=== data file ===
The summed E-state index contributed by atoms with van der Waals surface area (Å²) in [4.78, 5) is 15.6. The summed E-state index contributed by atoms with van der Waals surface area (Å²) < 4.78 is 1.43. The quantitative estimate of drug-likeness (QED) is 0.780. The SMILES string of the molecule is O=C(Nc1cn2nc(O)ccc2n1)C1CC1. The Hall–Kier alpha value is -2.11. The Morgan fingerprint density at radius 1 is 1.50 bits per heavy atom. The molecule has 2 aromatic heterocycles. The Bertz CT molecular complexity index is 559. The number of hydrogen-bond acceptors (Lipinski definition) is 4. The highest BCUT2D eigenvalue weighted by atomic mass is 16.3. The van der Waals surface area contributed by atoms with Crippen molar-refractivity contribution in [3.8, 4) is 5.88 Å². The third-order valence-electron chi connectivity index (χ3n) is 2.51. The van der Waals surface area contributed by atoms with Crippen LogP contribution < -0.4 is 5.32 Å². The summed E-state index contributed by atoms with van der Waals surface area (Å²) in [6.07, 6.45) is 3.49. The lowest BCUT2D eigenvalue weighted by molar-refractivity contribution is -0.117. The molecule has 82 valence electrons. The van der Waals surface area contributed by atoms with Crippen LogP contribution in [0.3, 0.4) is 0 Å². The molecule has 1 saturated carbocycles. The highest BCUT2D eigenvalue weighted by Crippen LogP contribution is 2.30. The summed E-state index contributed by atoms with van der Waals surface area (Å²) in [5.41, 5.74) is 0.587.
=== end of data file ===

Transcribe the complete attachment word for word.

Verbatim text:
The summed E-state index contributed by atoms with van der Waals surface area (Å²) in [4.78, 5) is 15.6. The summed E-state index contributed by atoms with van der Waals surface area (Å²) < 4.78 is 1.43. The quantitative estimate of drug-likeness (QED) is 0.780. The SMILES string of the molecule is O=C(Nc1cn2nc(O)ccc2n1)C1CC1. The Hall–Kier alpha value is -2.11. The Morgan fingerprint density at radius 1 is 1.50 bits per heavy atom. The molecule has 2 aromatic heterocycles. The Bertz CT molecular complexity index is 559. The number of hydrogen-bond acceptors (Lipinski definition) is 4. The highest BCUT2D eigenvalue weighted by atomic mass is 16.3. The van der Waals surface area contributed by atoms with Crippen molar-refractivity contribution in [3.8, 4) is 5.88 Å². The third-order valence-electron chi connectivity index (χ3n) is 2.51. The van der Waals surface area contributed by atoms with Crippen LogP contribution < -0.4 is 5.32 Å². The summed E-state index contributed by atoms with van der Waals surface area (Å²) in [6.07, 6.45) is 3.49. The lowest BCUT2D eigenvalue weighted by molar-refractivity contribution is -0.117. The molecule has 82 valence electrons. The van der Waals surface area contributed by atoms with Crippen LogP contribution in [0.3, 0.4) is 0 Å². The molecule has 1 saturated carbocycles. The highest BCUT2D eigenvalue weighted by Crippen LogP contribution is 2.30. The summed E-state index contributed by atoms with van der Waals surface area (Å²) in [5.41, 5.74) is 0.587.